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No one said it  like Lucille Clifton

Updated: March 22, 2012 8:15AM



I’m weeding through my books.

My daughter has a Kindle Fire and she loves it. She now looks at my nightstand like I used to look at my mother’s Bell telephone. Books are in boxes. On shelves. Under desks. In closets. In the trunk of my car.

I’ve filled about eight shopping bags to the brim with books to give away, and I still have several bookcases spilling over.

Weeding books is a time-consuming task because there are books that I have missed.

For instance, I had been thinking about “good woman: poems and a memoir 1969-1980” by Lucille Clifton, when I ran across it stuffed in a cardboard box where I had placed it after my real estate agent insisted I get serious about selling my house.

Oh how I love Clifton’s voice.

Angela Jackson, a local poet who once tried to mold me, introduced me to Clifton’s poems.

“I think you will really like her,” I recall Jackson saying.

How could she have known?

When I came to Jackson to learn the language of poetry, I was all hard edges and sad eyes.

I was struck by Clifton’s work because it celebrated the beauty of a plain black life without apology:

“Homage to My Hips” by Lucille Clifton

these are big hips.

they need space to

move around in.

they don’t fit into little

petty places, these hips

are free hips.

they don’t like to be held back.

these hips have never been enslaved,

they go where they want to go

they do what they want to do.

these hips are mighty hips.

these hips are magic hips.

I have known them

to put a spell on a man

and spin him like a top.

  

Clifton was born on June 27, 1936, in Depew, N.Y., a suburb of Buffalo. She died on Feb. 13, 2010, in Baltimore, Md.

I was unaware of Clifton’s death until recently even though she was remembered in a New York Times obituary published four days after she died.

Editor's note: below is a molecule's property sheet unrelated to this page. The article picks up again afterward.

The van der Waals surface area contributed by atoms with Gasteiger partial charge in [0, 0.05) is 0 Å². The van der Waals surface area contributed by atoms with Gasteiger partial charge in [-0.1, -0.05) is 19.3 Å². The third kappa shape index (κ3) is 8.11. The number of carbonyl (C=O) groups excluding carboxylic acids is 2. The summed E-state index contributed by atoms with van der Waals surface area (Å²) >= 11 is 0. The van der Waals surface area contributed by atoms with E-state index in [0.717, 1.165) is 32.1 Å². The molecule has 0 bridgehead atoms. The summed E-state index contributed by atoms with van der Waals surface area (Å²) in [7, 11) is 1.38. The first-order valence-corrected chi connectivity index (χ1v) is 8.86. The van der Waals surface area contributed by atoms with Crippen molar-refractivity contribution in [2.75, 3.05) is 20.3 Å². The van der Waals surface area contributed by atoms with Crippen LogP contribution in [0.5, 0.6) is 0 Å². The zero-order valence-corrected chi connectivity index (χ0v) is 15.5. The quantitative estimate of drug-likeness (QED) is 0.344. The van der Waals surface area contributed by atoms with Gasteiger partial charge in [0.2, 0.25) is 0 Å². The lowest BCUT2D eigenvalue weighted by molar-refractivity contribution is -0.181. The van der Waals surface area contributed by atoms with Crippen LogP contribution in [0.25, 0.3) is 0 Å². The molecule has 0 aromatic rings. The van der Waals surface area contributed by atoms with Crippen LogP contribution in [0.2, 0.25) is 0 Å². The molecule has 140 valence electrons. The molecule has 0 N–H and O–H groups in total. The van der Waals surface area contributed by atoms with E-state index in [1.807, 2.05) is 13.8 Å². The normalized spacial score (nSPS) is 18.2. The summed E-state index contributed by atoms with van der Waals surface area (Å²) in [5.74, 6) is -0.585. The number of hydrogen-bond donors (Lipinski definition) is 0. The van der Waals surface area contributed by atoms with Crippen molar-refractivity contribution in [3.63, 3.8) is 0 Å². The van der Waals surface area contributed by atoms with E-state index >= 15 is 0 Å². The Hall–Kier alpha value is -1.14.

“Lucille Clifton, a distinguished American poet whose work trained lenses wide and narrow on the experience of being black and female in the 20th century, exploring vast subjects like the indignities of history and intimate ones like the indignities of the body, died Saturday in Baltimore,” read the first paragraph of the obituary.

Clifton was the first African-American woman to win the Ruth Lilly Poetry Prize, which comes with a $100,000 cash award. In 1988, “Good Woman” was a finalist for the Pulitzer Prize in Poetry. She was poet laureate of Maryland from 1979 to 1985 and taught at several prestigious universities.

But I was well into the middle of my life before her words found me.

Like many with her ability, Clifton came from simple stock. Her own mother was apparently a talented poet whose husband denied her the opportunity to publicly practice her craft.

One of Clifton’s most famous poems records her mother’s reaction to that prohibition:

“fury” by Lucille Clifton

she is standing by

the furnace

the coals

glisten like rubies.

her hand is crying.

her hand is clutching

a sheaf of papers.

poems.

she gives them up.

they burn

jewels into jewels. . . .

she will never recover.

  

I plucked Clifton’s book from the pile and tried to flatten the curled cover, then made a space for it on the bookshelf.

I will definitely buy an e-reader. But I don’t imagine that it will give me more pleasure than the books I’ve come to cherish.



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